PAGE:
Texas Football: Best and Worst Case Scenarios for the 'Horns' Final Five Games

Jonathan Woo@woo_jonathanwooCorrespondent IOctober 28, 2013

FORT WORTH, TX - OCTOBER 27:  Peter Jinkens #19 of the Texas Longhorns celebrates after the Longhorns beat the TCU Horned Frogs 30-7 at Amon G. Carter Stadium on October 27, 2013 in Fort Worth, Texas.  (Photo by Tom Pennington/Getty Images)

It's not how you start, it's how you finish.

The Texas Longhorns (5-2, 4-0) are trying to squeeze every drop out of that mantra, and following a slow start to the season, Texas has reeled off four straight wins in the Big 12 and is beginning to show signs of being a title contender.

Here's a short recap.

After getting rolled by BYU, Texas made a change at defensive coordinator. Despite dropping its next matchup to Ole Miss to drop to 1-2, the Longhorns began to improve defensively.

A couple of shaky wins against Kansas State and Iowa State preceded the 'Horns' most impressive victory of the last three seasons: their 36-20 handling of Oklahoma.

Now coming off a telling road victory over TCU—a game that included a three-hour weather delay—the Longhorns are suddenly 4-0 in the Big 12 with a possibility of a six-game winning streak before finishing the year against three ranked opponents.

With confidence seemingly on the rise in Austin, the talk of a championship run creates some interesting drama down the stretch.

But there are two sides to every coin and two extreme scenarios to consider. Let's look at them both.

Worst-Case Scenario: Texas wins six in a row, but then lays eggs against Oklahoma State, Texas Tech and Baylor.

This would be a huge letdown, considering how far Texas has come since the beginning of the season.

The defense has dramatically improved, and the offense has established an identity with Case McCoy playing an effective brand of football. All told, there is some legitimate buzz around the team's late-season prospects.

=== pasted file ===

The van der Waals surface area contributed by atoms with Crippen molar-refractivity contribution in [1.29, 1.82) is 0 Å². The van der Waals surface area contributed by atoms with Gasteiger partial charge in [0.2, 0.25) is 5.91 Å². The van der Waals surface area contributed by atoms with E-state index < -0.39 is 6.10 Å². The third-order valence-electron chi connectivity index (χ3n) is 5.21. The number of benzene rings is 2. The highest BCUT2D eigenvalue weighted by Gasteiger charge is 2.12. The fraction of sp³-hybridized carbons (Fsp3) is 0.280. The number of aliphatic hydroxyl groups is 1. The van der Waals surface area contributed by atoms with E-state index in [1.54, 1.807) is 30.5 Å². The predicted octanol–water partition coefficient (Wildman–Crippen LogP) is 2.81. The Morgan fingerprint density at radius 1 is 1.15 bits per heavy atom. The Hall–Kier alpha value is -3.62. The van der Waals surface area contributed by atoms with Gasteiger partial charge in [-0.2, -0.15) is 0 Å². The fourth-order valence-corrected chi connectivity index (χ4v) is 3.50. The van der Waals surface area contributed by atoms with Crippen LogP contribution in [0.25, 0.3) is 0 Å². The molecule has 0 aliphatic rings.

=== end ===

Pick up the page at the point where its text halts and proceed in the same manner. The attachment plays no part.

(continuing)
But to come that far only to whiff on three opportunities—against Oklahoma State, Texas Tech and Baylor— to legitimize the season would indeed be the ugliest of endings for Texas' 2013 campaign.

Best-Case Scenario: Texas goes into its season finale against Baylor with the Big 12 Title on the line.

/Getty Images

For McCoy to lead this team to that kind of finish would be legendary, considering that the senior was away from football activities for some 10 weeks over the summer. To rally the team from the depths of disaster would be one of the best endings for McCoy's career in Austin.

But back to Baylor.

As many should know by now, Art Briles' Bears are the most prolific offense in the FBS, pouring in nearly 64 points per game. Add that to a defense that is allowing just 15.9 points per game, and the Bears have Big 12 favorite written all over them.

For all intents and purposes, Baylor has shown that it is capable of running the table, which means that the Dec. 7 matchup between undefeated Texas and Baylor could effectively serve as a Big 12 title game.

Like that was even a real possibility after the Ole Miss loss.

The Bottom Line

Texas Longhorns Against the Run
Opp. Rush Yards Per Game
First 3 Games (1-2)308.67
Last 4 Games (4-0)122.75

Texas has shown real improvements, especially on defense against the run, and has physically dominated its last two opponents, teams that are known to be physical themselves.

The Longhorns are riding a hot streak at just the right moment, and continued success will create the perfect springboard for a trio of games to finish out the season.



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